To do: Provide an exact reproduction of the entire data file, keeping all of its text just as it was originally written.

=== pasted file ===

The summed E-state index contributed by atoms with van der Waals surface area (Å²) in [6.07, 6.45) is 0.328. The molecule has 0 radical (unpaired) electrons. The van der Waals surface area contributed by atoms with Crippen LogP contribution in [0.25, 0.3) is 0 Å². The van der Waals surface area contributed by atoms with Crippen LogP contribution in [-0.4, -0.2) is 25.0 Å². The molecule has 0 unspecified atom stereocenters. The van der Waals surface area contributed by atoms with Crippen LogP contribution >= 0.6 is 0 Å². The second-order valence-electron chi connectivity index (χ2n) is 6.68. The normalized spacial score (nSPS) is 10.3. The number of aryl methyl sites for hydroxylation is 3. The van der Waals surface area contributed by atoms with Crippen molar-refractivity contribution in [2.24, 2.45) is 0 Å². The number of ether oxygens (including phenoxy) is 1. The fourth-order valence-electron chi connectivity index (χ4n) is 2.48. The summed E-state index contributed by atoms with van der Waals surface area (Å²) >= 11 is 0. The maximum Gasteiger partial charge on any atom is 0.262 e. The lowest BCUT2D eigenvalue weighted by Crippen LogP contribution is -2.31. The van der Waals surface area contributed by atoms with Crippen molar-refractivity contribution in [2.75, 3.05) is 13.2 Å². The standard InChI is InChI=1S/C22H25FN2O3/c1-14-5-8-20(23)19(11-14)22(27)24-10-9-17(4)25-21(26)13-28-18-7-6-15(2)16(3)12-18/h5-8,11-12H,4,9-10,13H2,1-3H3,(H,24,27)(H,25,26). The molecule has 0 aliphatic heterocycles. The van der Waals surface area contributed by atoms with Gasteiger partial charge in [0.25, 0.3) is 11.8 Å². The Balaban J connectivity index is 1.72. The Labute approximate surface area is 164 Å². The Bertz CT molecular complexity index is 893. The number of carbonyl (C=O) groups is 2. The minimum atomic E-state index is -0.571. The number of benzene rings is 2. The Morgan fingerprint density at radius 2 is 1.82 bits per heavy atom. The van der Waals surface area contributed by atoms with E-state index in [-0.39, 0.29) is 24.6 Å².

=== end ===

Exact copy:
The summed E-state index contributed by atoms with van der Waals surface area (Å²) in [6.07, 6.45) is 0.328. The molecule has 0 radical (unpaired) electrons. The van der Waals surface area contributed by atoms with Crippen LogP contribution in [0.25, 0.3) is 0 Å². The van der Waals surface area contributed by atoms with Crippen LogP contribution in [-0.4, -0.2) is 25.0 Å². The molecule has 0 unspecified atom stereocenters. The van der Waals surface area contributed by atoms with Crippen LogP contribution >= 0.6 is 0 Å². The second-order valence-electron chi connectivity index (χ2n) is 6.68. The normalized spacial score (nSPS) is 10.3. The number of aryl methyl sites for hydroxylation is 3. The van der Waals surface area contributed by atoms with Crippen molar-refractivity contribution in [2.24, 2.45) is 0 Å². The number of ether oxygens (including phenoxy) is 1. The fourth-order valence-electron chi connectivity index (χ4n) is 2.48. The summed E-state index contributed by atoms with van der Waals surface area (Å²) >= 11 is 0. The maximum Gasteiger partial charge on any atom is 0.262 e. The lowest BCUT2D eigenvalue weighted by Crippen LogP contribution is -2.31. The van der Waals surface area contributed by atoms with Crippen molar-refractivity contribution in [2.75, 3.05) is 13.2 Å². The standard InChI is InChI=1S/C22H25FN2O3/c1-14-5-8-20(23)19(11-14)22(27)24-10-9-17(4)25-21(26)13-28-18-7-6-15(2)16(3)12-18/h5-8,11-12H,4,9-10,13H2,1-3H3,(H,24,27)(H,25,26). The molecule has 0 aliphatic heterocycles. The van der Waals surface area contributed by atoms with Gasteiger partial charge in [0.25, 0.3) is 11.8 Å². The Balaban J connectivity index is 1.72. The Labute approximate surface area is 164 Å². The Bertz CT molecular complexity index is 893. The number of carbonyl (C=O) groups is 2. The minimum atomic E-state index is -0.571. The number of benzene rings is 2. The Morgan fingerprint density at radius 2 is 1.82 bits per heavy atom. The van der Waals surface area contributed by atoms with E-state index in [-0.39, 0.29) is 24.6 Å².